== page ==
Good design evokes a tangible energy. Relaxed or lively, formal or playful, a specific mood can be formed by a room. And for the owner of a 32nd-floor Miami Beach condo, the atmosphere of her new residence needed to be shifted. The excitement of the city panorama in the main bedroom, she felt, was better suited for an entertaining area. And that tranquil ocean view in the kitchen? It should be enjoyed while lounging in the bathtub. “She knew right off the bat where she wanted to be and how she wanted to feel in the unit,” says interior designer Blanca Wall. “We needed to rethink the floor plan for the entire apartment.”
The condo’s original design was more compartmentalized, explains interior designer Yessenia Cardenas, who worked on the project with Wall. “When you opened the door, you walked into a modest living room and a partial view of the bay,” she recalls. “Something felt off.” So along with residential designer Robert Kerr (Michael Noll of M3 Design + Development served as the architect of record), Wall and Cardenas reconfigured the abode, creating a mirrored effect of the floor plan’s principal spaces. A bedroom became the living, dining and kitchen area, while the former kitchen was transformed into the main bedroom suite. And in the new main bathroom, the team mounted the tub on a platform to maximize the sight line to the beach.
The client had acquired the condo as one of her several vacation homes across the world. “She’s a well-traveled individual,” Wall says. “And she likes to be out and about during her travels, finding new innovations, restorations and vintage items. She loves the natural world, and she wanted this residence to feel very organic and vernacular in the setting of Miami Beach.” The homeowner also leans toward design concepts that are unique, Cardenas elaborates. “She loves to have a neutral palette and layer different things on top of it,” the interior designer says, “and those layers all have a little bit of a story and quirkiness.”
In the living area, for example, the furnishings harmonize in creams and taupes. But the geometric cowhide rug underfoot adds a compelling visual layer within the palette while offsetting the tiered curves of the coffee table and rotund armchairs. Nearby, the dining area’s terra-cotta chandelier echoes the gold veining in the kitchen’s white quartzite backsplash. “Because the majority of materials were imported,” says general contractor Alex Vega, “our focus was to ensure nothing was compromised or damaged in the process of installing.” The only touches of color—soothing blues and greens—come from wall artworks by Kirsten Everberg and Adriana Varejão, two of the pieces art consultant Danniel Rangel helped source for the residence.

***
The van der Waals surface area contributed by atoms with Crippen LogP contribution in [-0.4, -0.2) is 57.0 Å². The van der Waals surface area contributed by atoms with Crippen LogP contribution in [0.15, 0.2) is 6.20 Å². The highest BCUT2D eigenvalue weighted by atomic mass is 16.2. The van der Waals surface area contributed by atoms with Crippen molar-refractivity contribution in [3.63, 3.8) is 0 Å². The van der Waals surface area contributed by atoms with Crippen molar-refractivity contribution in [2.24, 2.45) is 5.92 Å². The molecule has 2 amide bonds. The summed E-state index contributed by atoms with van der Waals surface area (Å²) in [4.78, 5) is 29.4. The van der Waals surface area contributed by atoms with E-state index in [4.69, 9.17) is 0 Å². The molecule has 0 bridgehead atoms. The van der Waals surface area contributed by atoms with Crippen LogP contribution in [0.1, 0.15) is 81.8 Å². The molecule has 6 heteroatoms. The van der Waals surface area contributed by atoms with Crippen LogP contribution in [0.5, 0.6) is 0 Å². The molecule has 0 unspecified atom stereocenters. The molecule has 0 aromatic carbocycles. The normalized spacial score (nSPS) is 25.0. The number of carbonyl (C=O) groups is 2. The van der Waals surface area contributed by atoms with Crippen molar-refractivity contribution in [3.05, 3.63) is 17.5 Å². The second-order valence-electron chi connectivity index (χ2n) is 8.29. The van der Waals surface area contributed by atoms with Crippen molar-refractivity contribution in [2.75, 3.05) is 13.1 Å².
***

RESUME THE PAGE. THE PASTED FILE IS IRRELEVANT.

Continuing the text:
To support an oversize ceramic plate by Varejão, Kerr designed a center volume in a light oak veneer that simultaneously acts as a backdrop to the living space, a wall in the powder room and a hidden pantry in the adjoining kitchen. “We didn’t want to call attention to the pantry, because it’s in a prominent spot,” he explains. “We were trying to show the art, so we concealed that feature.”
The new layout, the color palette and the artwork synergize to transform the spirit of the residence. But there’s a deeper undercurrent that locks it all in place. At the client’s request, Wall and Cardenas collaborated with her feng shui specialist to ensure the home adheres to principles of the practice. They mapped the unit into quadrants, taking into consideration colors, textures and furniture positioning. The blues and greens in the living area artworks are meant to evoke calmness and tranquility, while the red pieces in the media room decor inject a vibrant energy for creativity. To bring in the element of water—a key aspect of feng shui—the team introduced a mirrored closet system in the bedroom to reflect the ocean views and built a miniature pond sanctuary on one of the unit’s terraces. And the bedroom rug features voluptuous forms and subtle Kama Sutra designs, upon which Wall and Cardenas placed mirrored cylinders to highlight the artistry. “It’s very interactive,” Wall says. “You can move the cylinders for various moods and settings, and it will take on a whole different shape and feel of the bedroom. It’s a reflected moment of intimacy.”
Each space serves a distinct purpose, and the mood shifts throughout the residence. Yet a harmonizing feeling threads through the halls. “Every room has its own personal story, but somehow they’re all tied in together,” Cardenas says. “You feel tranquility and calmness, and you have spectacular views from every room.”